Welcome to my blog, a place to explore and learn about the experience of running a psychiatric practice. I post about things that I find useful to know or think about. So, enjoy, and let me know what you think.

Tuesday, January 7, 2014

Practice Fuse-Up?

There was an anonymous comment on my post, E-Rx Update and Review (thanks, BTW), that linked to a concerning article in Forbes about Practice Fusion.

For those who haven't been following, Practice Fusion is a free electronic medical record system. I signed up for it because it allows me to e-prescribe, which I and every other doctor in the country will be required to do starting in March of 2015,and I don't want a last minute scramble-the I-STOP deadline had to be postponed because many prescribers didn't have an HCS account, although I'm not sure how they were getting their rx pads before that. I don't use Practice Fusion for patient records, mainly because the data is stored in the cloud and it's not clear who owns it.

However, the Forbes article is not about storage of patient data, or even security of patient data. At least, not through the health record maintained by the doctor. According to the article, Practice Fusion has set up a Yelp-like site, Patient Fusion, where patients can have access to their health records, if they agree to this with their doctors. They can also schedule appointments, and read and write reviews about doctors. The writing reviews is where the problem came in.

Apparently, patients were writing reviews and including personal information about themselves, sometimes very intimate information (the article calls them, "Burning Sensation [Down There]' Reviews"). And these patients were not aware that their comments, and sometimes names, would be posted publicly.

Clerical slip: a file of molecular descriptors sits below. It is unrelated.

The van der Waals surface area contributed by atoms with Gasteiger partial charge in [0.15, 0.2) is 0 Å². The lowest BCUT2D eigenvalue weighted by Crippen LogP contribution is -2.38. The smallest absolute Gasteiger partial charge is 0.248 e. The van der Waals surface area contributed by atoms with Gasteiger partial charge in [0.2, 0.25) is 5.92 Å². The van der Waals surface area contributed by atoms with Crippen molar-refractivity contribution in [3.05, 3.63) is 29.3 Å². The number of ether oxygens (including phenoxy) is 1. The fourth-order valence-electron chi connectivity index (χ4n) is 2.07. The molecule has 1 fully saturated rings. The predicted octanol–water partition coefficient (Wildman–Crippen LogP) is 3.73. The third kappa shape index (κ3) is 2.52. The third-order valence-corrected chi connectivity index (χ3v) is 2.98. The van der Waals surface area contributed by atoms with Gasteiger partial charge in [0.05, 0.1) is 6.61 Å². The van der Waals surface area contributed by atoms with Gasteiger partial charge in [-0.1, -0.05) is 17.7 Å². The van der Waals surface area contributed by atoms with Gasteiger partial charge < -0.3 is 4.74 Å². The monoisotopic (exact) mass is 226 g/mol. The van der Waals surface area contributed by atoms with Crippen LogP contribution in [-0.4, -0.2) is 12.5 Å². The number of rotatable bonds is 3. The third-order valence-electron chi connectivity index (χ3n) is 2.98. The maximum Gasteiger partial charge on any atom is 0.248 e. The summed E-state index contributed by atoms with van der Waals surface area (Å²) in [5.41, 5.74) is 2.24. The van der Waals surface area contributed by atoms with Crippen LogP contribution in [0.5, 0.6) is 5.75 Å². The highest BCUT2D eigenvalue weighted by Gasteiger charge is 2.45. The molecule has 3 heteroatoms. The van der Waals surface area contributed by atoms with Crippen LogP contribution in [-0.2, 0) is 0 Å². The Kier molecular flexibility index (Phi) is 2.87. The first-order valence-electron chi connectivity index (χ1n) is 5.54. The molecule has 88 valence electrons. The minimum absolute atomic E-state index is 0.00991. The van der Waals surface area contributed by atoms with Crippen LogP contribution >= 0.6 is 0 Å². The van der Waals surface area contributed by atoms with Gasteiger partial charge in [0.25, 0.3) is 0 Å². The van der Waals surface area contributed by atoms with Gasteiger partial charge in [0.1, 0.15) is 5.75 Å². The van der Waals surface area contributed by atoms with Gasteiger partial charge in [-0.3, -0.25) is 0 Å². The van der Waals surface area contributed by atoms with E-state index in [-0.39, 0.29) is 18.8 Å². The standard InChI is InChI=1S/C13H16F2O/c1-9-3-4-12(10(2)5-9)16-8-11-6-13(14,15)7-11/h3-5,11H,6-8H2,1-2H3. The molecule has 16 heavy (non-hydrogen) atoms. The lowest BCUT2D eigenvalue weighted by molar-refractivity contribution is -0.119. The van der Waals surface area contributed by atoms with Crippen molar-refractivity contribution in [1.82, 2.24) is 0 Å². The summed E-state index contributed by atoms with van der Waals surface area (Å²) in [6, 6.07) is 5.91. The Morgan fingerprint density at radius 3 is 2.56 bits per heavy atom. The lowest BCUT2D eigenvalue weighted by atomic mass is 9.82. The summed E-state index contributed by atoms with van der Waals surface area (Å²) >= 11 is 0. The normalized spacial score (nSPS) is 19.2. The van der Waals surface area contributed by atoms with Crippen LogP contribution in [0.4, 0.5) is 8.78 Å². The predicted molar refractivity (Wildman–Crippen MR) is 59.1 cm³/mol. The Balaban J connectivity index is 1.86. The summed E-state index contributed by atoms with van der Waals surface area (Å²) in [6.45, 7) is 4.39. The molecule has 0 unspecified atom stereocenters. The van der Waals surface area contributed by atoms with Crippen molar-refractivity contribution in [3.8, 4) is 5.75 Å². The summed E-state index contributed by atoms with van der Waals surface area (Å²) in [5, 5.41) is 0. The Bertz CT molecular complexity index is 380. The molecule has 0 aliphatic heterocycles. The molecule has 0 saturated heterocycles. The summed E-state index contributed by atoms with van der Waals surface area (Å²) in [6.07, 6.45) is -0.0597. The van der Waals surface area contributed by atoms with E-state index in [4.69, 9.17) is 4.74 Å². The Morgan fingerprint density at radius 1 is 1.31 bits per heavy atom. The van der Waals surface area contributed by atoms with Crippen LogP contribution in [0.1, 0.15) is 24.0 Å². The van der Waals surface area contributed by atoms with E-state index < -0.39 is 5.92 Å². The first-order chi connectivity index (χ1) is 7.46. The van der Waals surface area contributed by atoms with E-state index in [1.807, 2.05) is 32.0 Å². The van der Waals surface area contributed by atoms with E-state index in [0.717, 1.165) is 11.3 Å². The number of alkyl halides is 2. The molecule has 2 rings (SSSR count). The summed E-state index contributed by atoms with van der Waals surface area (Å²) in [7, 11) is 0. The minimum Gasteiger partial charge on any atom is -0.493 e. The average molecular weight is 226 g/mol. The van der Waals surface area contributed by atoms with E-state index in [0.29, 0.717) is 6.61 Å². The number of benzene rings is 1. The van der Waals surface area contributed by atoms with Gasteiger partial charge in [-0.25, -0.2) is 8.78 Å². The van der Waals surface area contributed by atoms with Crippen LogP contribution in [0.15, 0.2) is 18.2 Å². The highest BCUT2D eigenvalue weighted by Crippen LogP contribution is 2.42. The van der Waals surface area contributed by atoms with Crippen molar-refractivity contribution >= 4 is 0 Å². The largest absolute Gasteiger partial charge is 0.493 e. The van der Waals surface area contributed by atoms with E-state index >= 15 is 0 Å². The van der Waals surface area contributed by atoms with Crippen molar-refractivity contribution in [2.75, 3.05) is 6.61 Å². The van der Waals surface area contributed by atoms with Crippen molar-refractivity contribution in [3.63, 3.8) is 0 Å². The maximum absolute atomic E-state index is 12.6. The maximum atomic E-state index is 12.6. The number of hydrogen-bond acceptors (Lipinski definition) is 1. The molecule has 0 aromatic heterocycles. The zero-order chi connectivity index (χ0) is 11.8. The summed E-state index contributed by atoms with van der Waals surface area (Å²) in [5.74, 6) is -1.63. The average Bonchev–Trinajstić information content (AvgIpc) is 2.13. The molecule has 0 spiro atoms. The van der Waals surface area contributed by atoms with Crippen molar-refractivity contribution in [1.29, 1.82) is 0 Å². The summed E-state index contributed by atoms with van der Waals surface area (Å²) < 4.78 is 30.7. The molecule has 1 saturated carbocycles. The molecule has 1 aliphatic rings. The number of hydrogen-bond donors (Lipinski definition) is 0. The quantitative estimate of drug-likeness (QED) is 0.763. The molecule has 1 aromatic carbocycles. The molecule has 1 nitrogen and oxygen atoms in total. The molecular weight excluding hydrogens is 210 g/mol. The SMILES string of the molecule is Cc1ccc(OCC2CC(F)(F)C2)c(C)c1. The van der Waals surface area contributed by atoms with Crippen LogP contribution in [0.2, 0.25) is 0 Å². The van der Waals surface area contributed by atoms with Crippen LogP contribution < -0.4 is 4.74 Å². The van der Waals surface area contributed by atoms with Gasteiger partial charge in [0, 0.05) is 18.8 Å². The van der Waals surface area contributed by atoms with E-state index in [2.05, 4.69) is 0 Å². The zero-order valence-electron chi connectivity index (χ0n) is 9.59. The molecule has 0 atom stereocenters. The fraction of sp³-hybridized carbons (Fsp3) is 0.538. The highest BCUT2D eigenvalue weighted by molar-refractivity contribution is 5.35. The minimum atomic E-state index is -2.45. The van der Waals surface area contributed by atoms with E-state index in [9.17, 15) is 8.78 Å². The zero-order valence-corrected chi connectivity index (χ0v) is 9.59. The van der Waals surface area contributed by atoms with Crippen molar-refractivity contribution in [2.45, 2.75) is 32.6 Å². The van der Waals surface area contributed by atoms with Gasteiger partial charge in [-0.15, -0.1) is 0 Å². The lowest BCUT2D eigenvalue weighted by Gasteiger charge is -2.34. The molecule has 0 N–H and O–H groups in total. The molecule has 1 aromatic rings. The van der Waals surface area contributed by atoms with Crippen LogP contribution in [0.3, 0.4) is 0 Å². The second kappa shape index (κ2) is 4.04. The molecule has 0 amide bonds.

This is a screenshot of what I could find of the review page:

It's not clear to me if this is the same form that these patients filled out, or if it's been revised since the company realized personal information was being presented publicly. The fine print under "please leave a review for your provider" reads: for your protection, do not include any personal information.

And the fine print under "Patient Authorization" reads:

I authorize my provider and Practice Fusion, Inc. to publish my review on the Practice Fusion website, together with my first name (subject to my unchecking of the "Keep this Review Anonymous" box above). The purpose of publishing my review is to make it available to patients and prospective patients of my provider, and other members of the public. I understand that my provider and Practice fusion will not publish any personal information about me, except my first name (subject to my unchecking of the "Keep this Review...

That's where the screenshot ends. I tried to find myself as a provider so I could set up a Patient Fusion account and get more information, but I wasn't listed. I guess I have to fill out or set up something special to be listed as a doctor.

Here's the thing. Practice Fusion clearly needs to take some responsibility in this. There should be a popup window with a reminder: Please be sure not to include personal information. Or something like that.

But in the age of Facebook, and the era of complete absence of privacy that it ushered in, don't the people who wrote the reviews need to have some responsibility? Everything was filled out online, so you can't say they're not tech-savvy at all.  Do people really not know what it means to write a review? Don't people buy stuff from Amazon?

I don't mean to "blame the victim" here. And the Forbes article was waving around some sensationalism to get read. But I'm very uncomfortable with the whole paternalistic approach, like where government tries to dictate how much soda a person can drink, or how much salt a chef can cook with (this was proposed but thank goodness shot down several years ago).

Maybe the whole idea is that people want to believe a greater power or authority figure is taking care of them and making decisions for them, so they don't need to think and feel responsible, and so they can feel protected. And maybe the price of this protection is privacy. If you want mommy and daddy to make sure you're safe, then they have to know everything you're up to.

Is that a good thing?

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